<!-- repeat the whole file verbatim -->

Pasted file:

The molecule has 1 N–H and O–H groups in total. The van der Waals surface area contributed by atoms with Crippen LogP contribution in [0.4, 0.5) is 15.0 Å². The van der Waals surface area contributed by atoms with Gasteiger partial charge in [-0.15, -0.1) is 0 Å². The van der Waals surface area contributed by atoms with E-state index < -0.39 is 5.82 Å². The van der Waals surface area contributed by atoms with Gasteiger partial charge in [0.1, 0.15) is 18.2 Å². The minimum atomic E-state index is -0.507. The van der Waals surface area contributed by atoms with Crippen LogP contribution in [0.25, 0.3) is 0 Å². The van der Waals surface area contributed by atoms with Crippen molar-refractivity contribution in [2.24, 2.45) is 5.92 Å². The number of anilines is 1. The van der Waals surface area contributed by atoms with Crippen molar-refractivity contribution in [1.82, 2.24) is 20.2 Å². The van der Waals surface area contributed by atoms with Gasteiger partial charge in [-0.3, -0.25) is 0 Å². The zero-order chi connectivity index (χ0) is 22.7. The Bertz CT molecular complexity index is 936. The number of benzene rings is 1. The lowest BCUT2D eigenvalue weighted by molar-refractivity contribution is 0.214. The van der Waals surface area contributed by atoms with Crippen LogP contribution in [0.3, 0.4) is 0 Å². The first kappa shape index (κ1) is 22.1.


The molecule has 1 N–H and O–H groups in total. The van der Waals surface area contributed by atoms with Crippen LogP contribution in [0.4, 0.5) is 15.0 Å². The van der Waals surface area contributed by atoms with Gasteiger partial charge in [-0.15, -0.1) is 0 Å². The van der Waals surface area contributed by atoms with E-state index < -0.39 is 5.82 Å². The van der Waals surface area contributed by atoms with Gasteiger partial charge in [0.1, 0.15) is 18.2 Å². The minimum atomic E-state index is -0.507. The van der Waals surface area contributed by atoms with Crippen LogP contribution in [0.25, 0.3) is 0 Å². The van der Waals surface area contributed by atoms with Crippen molar-refractivity contribution in [2.24, 2.45) is 5.92 Å². The number of anilines is 1. The van der Waals surface area contributed by atoms with Crippen molar-refractivity contribution in [1.82, 2.24) is 20.2 Å². The van der Waals surface area contributed by atoms with Gasteiger partial charge in [-0.3, -0.25) is 0 Å². The zero-order chi connectivity index (χ0) is 22.7. The Bertz CT molecular complexity index is 936. The number of benzene rings is 1. The lowest BCUT2D eigenvalue weighted by molar-refractivity contribution is 0.214. The van der Waals surface area contributed by atoms with Crippen LogP contribution in [0.3, 0.4) is 0 Å². The first kappa shape index (κ1) is 22.1.